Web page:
Writing Data


Teaching: 10 min
Exercises: 10 min
  • How can I save plots and data created in R?

  • To be able to write out plots and data from R.

Saving plots

You have already seen how to save the most recent plot you create in ggplot2, using the command ggsave. As a refresher:


You can save a plot from within RStudio using the ‘Export’ button in the ‘Plot’ window. This will give you the option of saving as a .pdf or as .png, .jpg or other image formats.

Sometimes you will want to save plots without creating them in the ‘Plot’ window first. Perhaps you want to make a pdf document with multiple pages: each one a different plot, for example. Or perhaps you’re looping through multiple subsets of a file, plotting data from each subset, and you want to save each plot, but obviously can’t stop the loop to click ‘Export’ for each one.

In this case you can use a more flexible approach. The function pdf creates a new pdf device. You can control the size and resolution using the arguments to this function.

pdf("Life_Exp_vs_time.pdf", width=12, height=4)
ggplot(data=gapminder, aes(x=year, y=lifeExp, colour=country)) +
  geom_line() +
  theme(legend.position = "none")

# You then have to make sure to turn off the pdf device!


Open up this document and have a look.

Challenge 1

Rewrite your ‘pdf’ command to print a second page in the pdf, showing a facet plot (hint: use facet_grid) of the same data with one panel per continent.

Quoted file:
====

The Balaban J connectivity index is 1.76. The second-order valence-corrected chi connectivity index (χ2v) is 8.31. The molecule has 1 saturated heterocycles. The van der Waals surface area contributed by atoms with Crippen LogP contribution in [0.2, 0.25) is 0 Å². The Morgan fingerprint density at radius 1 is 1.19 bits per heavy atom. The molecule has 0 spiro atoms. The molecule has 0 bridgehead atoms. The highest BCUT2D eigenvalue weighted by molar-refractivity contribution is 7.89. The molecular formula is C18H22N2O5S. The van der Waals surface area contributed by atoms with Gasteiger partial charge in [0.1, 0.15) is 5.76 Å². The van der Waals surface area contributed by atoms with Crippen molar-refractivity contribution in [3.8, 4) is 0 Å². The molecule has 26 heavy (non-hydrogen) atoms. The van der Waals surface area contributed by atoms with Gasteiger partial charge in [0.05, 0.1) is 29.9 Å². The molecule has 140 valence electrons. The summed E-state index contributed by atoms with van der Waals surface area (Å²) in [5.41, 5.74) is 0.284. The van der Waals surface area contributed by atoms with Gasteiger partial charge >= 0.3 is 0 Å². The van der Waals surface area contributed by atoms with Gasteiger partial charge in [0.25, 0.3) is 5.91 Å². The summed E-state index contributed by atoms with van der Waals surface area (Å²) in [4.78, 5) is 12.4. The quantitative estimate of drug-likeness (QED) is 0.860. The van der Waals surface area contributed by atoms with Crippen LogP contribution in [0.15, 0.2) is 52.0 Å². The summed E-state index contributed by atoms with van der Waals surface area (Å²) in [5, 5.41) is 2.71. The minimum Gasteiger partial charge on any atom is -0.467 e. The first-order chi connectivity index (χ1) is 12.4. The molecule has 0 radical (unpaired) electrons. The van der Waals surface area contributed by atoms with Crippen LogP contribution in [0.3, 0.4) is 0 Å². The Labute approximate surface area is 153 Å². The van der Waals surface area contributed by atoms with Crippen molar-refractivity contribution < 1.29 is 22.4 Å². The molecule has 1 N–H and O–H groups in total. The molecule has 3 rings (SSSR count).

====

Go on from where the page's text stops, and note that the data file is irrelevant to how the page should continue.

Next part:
Solution to challenge 1

pdf("Life_Exp_vs_time.pdf", width = 12, height = 4)
p <- ggplot(data = gapminder, aes(x = year, y = lifeExp, colour = country)) +
  geom_line() +
  theme(legend.position = "none")
p + facet_grid(~continent)

The commands jpeg, png etc. are used similarly to produce documents in different formats.

Writing data

At some point, you’ll also want to write out data from R.

We can use the write.table function for this, which is very similar to read.table from before.

Let’s create a data-cleaning script, for this analysis, we only want to focus on the gapminder data for Australia:

aust_subset <- gapminder[gapminder$country == "Australia",]


Let’s switch back to the shell to take a look at the data to make sure it looks OK:

head cleaned-data/gapminder-aus.csv

Hmm, that’s not quite what we wanted. Where did all these quotation marks come from? Also the row numbers are meaningless.

Let’s look at the help file to work out how to change this behaviour.


By default R will wrap character vectors with quotation marks when writing out to file. It will also write out the row and column names.

Let’s fix this:

  gapminder[gapminder$country == "Australia",],
  sep=",", quote=FALSE, row.names=FALSE

Now lets look at the data again using our shell skills:

head cleaned-data/gapminder-aus.csv

That looks better!

Challenge 2

Write a data-cleaning script file that subsets the gapminder data to include only data points collected since 1990.

Use this script to write out the new subset to a file in the cleaned-data/ directory.

Solution to challenge 2

  gapminder[gapminder$year > 1990, ],
  file = "cleaned-data/gapminder-after1990.csv",
  sep = ",", quote = FALSE, row.names = FALSE

Key Points

  • Save plots from RStudio using the ‘Export’ button.

  • Use write.table to save tabular data.